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Second Botox Rival Joins Frown Line Market

On July 21, the Food and Drug Administration approved incobotulinumtoxinA for the temporary improvement in appearance of moderate to severe glabellar lines in adult patients.

Manufactured by Merz Aesthetics and marketed as Xeomin, incobotulinumtoxinA is the third botulinum toxin type A to enter the marketplace, following Botox and Dysport, respectively. It is expected to be available to physicians in the United States in the spring of 2012.

IncobotulinumtoxinA's approval is based on results from two clinical trials conducted at 16 sites in the United States that included 547 healthy adult patients. According to Merz, in both studies, the product significantly improved the appearance of glabellar lines 30 days after the first injection, compared with placebo.

IncobotulinumtoxinA is classified as a pregnancy category C agent and is the only botulinum toxin currently approved in the United States that does not require refrigeration prior to reconstitution.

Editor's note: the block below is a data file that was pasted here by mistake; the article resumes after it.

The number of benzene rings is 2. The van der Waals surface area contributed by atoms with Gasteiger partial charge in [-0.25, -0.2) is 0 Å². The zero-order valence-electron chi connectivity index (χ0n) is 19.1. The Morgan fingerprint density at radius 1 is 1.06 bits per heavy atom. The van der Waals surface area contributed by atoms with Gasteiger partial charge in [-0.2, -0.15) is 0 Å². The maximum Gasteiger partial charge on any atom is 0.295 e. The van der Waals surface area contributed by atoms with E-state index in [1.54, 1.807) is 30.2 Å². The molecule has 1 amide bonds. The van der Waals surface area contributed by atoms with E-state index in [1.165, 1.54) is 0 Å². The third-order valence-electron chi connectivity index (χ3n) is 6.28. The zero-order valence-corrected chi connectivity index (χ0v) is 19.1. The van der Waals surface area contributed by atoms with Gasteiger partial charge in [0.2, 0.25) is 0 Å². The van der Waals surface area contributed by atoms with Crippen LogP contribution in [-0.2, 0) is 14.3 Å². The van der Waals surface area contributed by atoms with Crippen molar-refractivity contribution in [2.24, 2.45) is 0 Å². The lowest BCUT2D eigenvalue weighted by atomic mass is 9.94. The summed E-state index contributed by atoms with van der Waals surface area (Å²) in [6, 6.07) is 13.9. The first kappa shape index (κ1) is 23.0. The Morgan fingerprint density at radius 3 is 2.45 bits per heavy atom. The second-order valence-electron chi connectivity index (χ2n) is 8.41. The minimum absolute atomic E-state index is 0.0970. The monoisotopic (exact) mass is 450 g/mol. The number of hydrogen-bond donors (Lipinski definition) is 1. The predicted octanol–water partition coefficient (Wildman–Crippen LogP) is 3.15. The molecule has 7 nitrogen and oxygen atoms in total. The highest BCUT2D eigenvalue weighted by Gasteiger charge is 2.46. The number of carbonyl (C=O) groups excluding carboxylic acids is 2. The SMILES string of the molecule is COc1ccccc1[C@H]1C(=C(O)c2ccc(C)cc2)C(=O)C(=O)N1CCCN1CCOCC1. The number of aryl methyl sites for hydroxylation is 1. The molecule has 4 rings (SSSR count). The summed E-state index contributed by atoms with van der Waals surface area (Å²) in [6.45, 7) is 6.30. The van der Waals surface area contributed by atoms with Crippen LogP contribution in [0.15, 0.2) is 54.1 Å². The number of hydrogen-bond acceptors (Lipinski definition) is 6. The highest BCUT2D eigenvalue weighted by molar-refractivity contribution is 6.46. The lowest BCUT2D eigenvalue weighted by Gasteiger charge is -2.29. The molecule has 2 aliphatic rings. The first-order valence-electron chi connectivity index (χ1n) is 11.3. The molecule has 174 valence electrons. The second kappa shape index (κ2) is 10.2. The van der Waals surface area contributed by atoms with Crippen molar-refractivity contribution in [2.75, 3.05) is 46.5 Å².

Dr. Joel L. Cohen

 

In an interview, Dr. Joel L. Cohen, one of the trial investigators and director of AboutSkin Dermatology in Denver called incobotulinumtoxinA "more similar than it is different to other products that are on the market, particularly Botox. It’s exciting for botulinum toxin to be in the news again for something very positive in the approval of another product. I think that we should feel comfortable using Xeomin as something that has demonstrated safety and efficacy."


Dr. Christopher Zachary

 

    

Dr. Christopher Zachary, professor and chair of the department of dermatology at the University of California, Irvine, predicted that Xeomin "is going to give Allergan a run for its money. The introduction of this product is likely to be more easily adopted than rival Dysport because one vial of Xeomin contains 100 units of botulinum toxin and can be diluted similarly. Dose for dose, this direct comparison with Botox is going to make staff feel quite comfortable from the get-go. Requiring staff to use different dilutions and maintain correct labeling just adds another element of confusion and might increase the potential for incorrect dosing. Having said this, Dysport remains a premier and very equivalent product and will have its devotees."

Continued...
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